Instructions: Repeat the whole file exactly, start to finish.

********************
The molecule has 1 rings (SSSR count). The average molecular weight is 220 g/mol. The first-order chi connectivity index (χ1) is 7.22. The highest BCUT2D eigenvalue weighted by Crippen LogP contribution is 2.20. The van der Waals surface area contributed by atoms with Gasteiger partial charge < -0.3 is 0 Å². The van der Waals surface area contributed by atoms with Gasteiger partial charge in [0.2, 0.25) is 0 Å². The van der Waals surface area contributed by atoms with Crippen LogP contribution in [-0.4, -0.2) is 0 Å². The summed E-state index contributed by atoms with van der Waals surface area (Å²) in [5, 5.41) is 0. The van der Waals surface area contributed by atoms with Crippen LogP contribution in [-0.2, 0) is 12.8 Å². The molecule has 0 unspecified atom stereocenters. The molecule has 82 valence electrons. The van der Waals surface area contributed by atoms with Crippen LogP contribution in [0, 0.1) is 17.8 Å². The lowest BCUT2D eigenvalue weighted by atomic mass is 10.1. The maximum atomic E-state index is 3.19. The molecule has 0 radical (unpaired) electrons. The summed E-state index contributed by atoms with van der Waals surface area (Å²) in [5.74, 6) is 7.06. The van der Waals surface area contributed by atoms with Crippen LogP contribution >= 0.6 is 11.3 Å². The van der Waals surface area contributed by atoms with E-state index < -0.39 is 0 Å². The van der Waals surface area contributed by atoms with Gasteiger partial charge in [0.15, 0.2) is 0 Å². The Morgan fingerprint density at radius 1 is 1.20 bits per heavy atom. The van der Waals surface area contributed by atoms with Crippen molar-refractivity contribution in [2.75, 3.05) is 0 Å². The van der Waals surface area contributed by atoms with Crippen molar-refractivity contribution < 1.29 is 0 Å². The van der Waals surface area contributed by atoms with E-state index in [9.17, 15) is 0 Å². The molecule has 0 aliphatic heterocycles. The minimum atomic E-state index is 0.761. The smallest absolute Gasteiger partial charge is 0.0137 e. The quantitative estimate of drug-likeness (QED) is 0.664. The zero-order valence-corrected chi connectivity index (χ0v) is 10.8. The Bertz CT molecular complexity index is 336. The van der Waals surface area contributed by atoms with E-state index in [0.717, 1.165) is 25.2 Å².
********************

The molecule has 1 rings (SSSR count). The average molecular weight is 220 g/mol. The first-order chi connectivity index (χ1) is 7.22. The highest BCUT2D eigenvalue weighted by Crippen LogP contribution is 2.20. The van der Waals surface area contributed by atoms with Gasteiger partial charge < -0.3 is 0 Å². The van der Waals surface area contributed by atoms with Gasteiger partial charge in [0.2, 0.25) is 0 Å². The van der Waals surface area contributed by atoms with Crippen LogP contribution in [-0.4, -0.2) is 0 Å². The summed E-state index contributed by atoms with van der Waals surface area (Å²) in [5, 5.41) is 0. The van der Waals surface area contributed by atoms with Crippen LogP contribution in [-0.2, 0) is 12.8 Å². The molecule has 0 unspecified atom stereocenters. The molecule has 82 valence electrons. The van der Waals surface area contributed by atoms with Crippen LogP contribution in [0, 0.1) is 17.8 Å². The lowest BCUT2D eigenvalue weighted by atomic mass is 10.1. The maximum atomic E-state index is 3.19. The molecule has 0 radical (unpaired) electrons. The summed E-state index contributed by atoms with van der Waals surface area (Å²) in [5.74, 6) is 7.06. The van der Waals surface area contributed by atoms with Crippen LogP contribution >= 0.6 is 11.3 Å². The van der Waals surface area contributed by atoms with E-state index < -0.39 is 0 Å². The van der Waals surface area contributed by atoms with Gasteiger partial charge in [0.15, 0.2) is 0 Å². The Morgan fingerprint density at radius 1 is 1.20 bits per heavy atom. The van der Waals surface area contributed by atoms with Crippen molar-refractivity contribution in [2.75, 3.05) is 0 Å². The van der Waals surface area contributed by atoms with Crippen molar-refractivity contribution < 1.29 is 0 Å². The van der Waals surface area contributed by atoms with E-state index in [9.17, 15) is 0 Å². The molecule has 0 aliphatic heterocycles. The minimum atomic E-state index is 0.761. The smallest absolute Gasteiger partial charge is 0.0137 e. The quantitative estimate of drug-likeness (QED) is 0.664. The zero-order valence-corrected chi connectivity index (χ0v) is 10.8. The Bertz CT molecular complexity index is 336. The van der Waals surface area contributed by atoms with E-state index in [0.717, 1.165) is 25.2 Å².